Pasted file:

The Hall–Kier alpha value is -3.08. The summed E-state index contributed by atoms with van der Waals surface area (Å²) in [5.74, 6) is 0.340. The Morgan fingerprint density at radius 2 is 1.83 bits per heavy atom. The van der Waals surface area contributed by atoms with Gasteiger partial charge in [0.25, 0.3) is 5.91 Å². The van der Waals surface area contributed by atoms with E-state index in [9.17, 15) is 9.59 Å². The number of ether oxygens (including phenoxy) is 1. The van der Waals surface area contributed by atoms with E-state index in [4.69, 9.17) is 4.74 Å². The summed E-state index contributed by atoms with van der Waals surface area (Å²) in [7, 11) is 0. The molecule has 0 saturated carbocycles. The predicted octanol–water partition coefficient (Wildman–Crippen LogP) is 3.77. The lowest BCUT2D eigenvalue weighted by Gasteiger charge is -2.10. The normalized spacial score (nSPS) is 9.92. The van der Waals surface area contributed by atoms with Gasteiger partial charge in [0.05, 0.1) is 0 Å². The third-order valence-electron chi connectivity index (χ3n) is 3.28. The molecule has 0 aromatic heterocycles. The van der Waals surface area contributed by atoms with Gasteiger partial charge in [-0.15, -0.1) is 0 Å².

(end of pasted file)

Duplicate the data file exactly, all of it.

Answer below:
The Hall–Kier alpha value is -3.08. The summed E-state index contributed by atoms with van der Waals surface area (Å²) in [5.74, 6) is 0.340. The Morgan fingerprint density at radius 2 is 1.83 bits per heavy atom. The van der Waals surface area contributed by atoms with Gasteiger partial charge in [0.25, 0.3) is 5.91 Å². The van der Waals surface area contributed by atoms with E-state index in [9.17, 15) is 9.59 Å². The number of ether oxygens (including phenoxy) is 1. The van der Waals surface area contributed by atoms with E-state index in [4.69, 9.17) is 4.74 Å². The summed E-state index contributed by atoms with van der Waals surface area (Å²) in [7, 11) is 0. The molecule has 0 saturated carbocycles. The predicted octanol–water partition coefficient (Wildman–Crippen LogP) is 3.77. The lowest BCUT2D eigenvalue weighted by Gasteiger charge is -2.10. The normalized spacial score (nSPS) is 9.92. The van der Waals surface area contributed by atoms with Gasteiger partial charge in [0.05, 0.1) is 0 Å². The third-order valence-electron chi connectivity index (χ3n) is 3.28. The molecule has 0 aromatic heterocycles. The van der Waals surface area contributed by atoms with Gasteiger partial charge in [-0.15, -0.1) is 0 Å².